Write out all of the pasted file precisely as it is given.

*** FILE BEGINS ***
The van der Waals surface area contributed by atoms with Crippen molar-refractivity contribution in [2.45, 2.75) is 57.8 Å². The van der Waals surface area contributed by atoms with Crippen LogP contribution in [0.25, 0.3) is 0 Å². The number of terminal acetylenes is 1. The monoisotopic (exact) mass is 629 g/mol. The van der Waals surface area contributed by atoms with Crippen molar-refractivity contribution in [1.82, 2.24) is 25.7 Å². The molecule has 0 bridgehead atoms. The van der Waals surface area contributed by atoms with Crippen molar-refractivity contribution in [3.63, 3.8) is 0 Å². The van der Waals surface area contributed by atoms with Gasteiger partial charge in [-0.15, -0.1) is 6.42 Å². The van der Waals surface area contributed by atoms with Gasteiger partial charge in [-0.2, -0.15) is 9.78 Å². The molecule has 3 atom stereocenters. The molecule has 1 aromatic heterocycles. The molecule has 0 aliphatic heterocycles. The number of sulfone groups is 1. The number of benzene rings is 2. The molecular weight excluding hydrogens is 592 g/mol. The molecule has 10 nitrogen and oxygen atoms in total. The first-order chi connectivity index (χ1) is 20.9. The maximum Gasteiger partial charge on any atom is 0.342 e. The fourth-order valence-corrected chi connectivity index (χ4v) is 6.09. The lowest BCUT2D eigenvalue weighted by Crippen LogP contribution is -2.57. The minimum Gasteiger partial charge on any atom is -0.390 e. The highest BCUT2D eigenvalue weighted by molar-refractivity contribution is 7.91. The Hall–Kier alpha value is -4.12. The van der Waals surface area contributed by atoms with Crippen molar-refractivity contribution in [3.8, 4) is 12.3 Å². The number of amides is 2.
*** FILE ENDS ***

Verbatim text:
The van der Waals surface area contributed by atoms with Crippen molar-refractivity contribution in [2.45, 2.75) is 57.8 Å². The van der Waals surface area contributed by atoms with Crippen LogP contribution in [0.25, 0.3) is 0 Å². The number of terminal acetylenes is 1. The monoisotopic (exact) mass is 629 g/mol. The van der Waals surface area contributed by atoms with Crippen molar-refractivity contribution in [1.82, 2.24) is 25.7 Å². The molecule has 0 bridgehead atoms. The van der Waals surface area contributed by atoms with Crippen molar-refractivity contribution in [3.63, 3.8) is 0 Å². The van der Waals surface area contributed by atoms with Gasteiger partial charge in [-0.15, -0.1) is 6.42 Å². The van der Waals surface area contributed by atoms with Gasteiger partial charge in [-0.2, -0.15) is 9.78 Å². The molecule has 3 atom stereocenters. The molecule has 1 aromatic heterocycles. The molecule has 0 aliphatic heterocycles. The number of sulfone groups is 1. The number of benzene rings is 2. The molecular weight excluding hydrogens is 592 g/mol. The molecule has 10 nitrogen and oxygen atoms in total. The first-order chi connectivity index (χ1) is 20.9. The maximum Gasteiger partial charge on any atom is 0.342 e. The fourth-order valence-corrected chi connectivity index (χ4v) is 6.09. The lowest BCUT2D eigenvalue weighted by Crippen LogP contribution is -2.57. The minimum Gasteiger partial charge on any atom is -0.390 e. The highest BCUT2D eigenvalue weighted by molar-refractivity contribution is 7.91. The Hall–Kier alpha value is -4.12. The van der Waals surface area contributed by atoms with Crippen molar-refractivity contribution in [3.8, 4) is 12.3 Å². The number of amides is 2.